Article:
The festival ended for me with a wonderful, impromptu drink with poets at a local pub, and a chance to catch up with Kim Moore, Jill Abram (who is running the exciting new Stablemates reading series at Waterstones Piccadilly) and Jo Bell, who I had not seen in several years. I had no clue that she was now famous on TV with the Nationwide adverts and we actually walked by one on South Street and felt compelled to take a photo.
I left early for a full day’s train travel home, having not seen lots of poets I wanted to see: Thomas A. Clark (read his wonderful ‘Yellow and Blue’ recently), Vahni Capildeo (not yet heard her read) and Vicki Feaver (at least I sat next to Vicki in one of the main readings and had a chat). I also didn’t get to Roderick Manson’s afternoon workshop in the end (I hope it went well despite the rain). By the end, I was exhausted, over-stimuated, well-and-truly poetried out and would ideally have had a fortnight to recover, to read, to write, to correspond with the new people I met, to process all that I’d heard.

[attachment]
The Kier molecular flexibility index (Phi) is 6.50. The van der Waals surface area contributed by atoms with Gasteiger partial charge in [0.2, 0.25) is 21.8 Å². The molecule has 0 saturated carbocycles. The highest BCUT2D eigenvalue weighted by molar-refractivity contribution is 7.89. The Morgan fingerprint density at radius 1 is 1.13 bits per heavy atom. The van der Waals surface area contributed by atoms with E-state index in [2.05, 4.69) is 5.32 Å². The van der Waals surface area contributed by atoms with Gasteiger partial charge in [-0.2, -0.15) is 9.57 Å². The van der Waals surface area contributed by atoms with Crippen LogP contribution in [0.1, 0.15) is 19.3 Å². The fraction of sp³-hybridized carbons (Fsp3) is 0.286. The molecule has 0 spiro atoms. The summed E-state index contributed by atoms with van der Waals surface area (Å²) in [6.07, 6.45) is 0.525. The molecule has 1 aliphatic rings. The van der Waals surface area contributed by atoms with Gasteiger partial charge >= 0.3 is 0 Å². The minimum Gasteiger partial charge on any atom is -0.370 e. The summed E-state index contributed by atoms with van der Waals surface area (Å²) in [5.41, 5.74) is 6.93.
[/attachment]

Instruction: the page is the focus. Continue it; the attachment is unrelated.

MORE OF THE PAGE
I am extremely grateful to the festival director Eleanor Livingstone, and the Festival programmer, Annie Rutherford, for giving me the chance to read and also for taking such good care of the practicalities: taxis, accommodation and catering – so very generous to be given lunch and dinner vouchers for a couple of days I was there. It was only my second StAnza but what I really liked this year, as opposed to last – perhaps to do with changes in the theatre restaurant – was that the Byre really felt like a hub, a focal point where I could dine with friends. So I was there most of the time when not at a reading. I shall almost definitely go to the festival next year.
You can read the official StAnza blog here.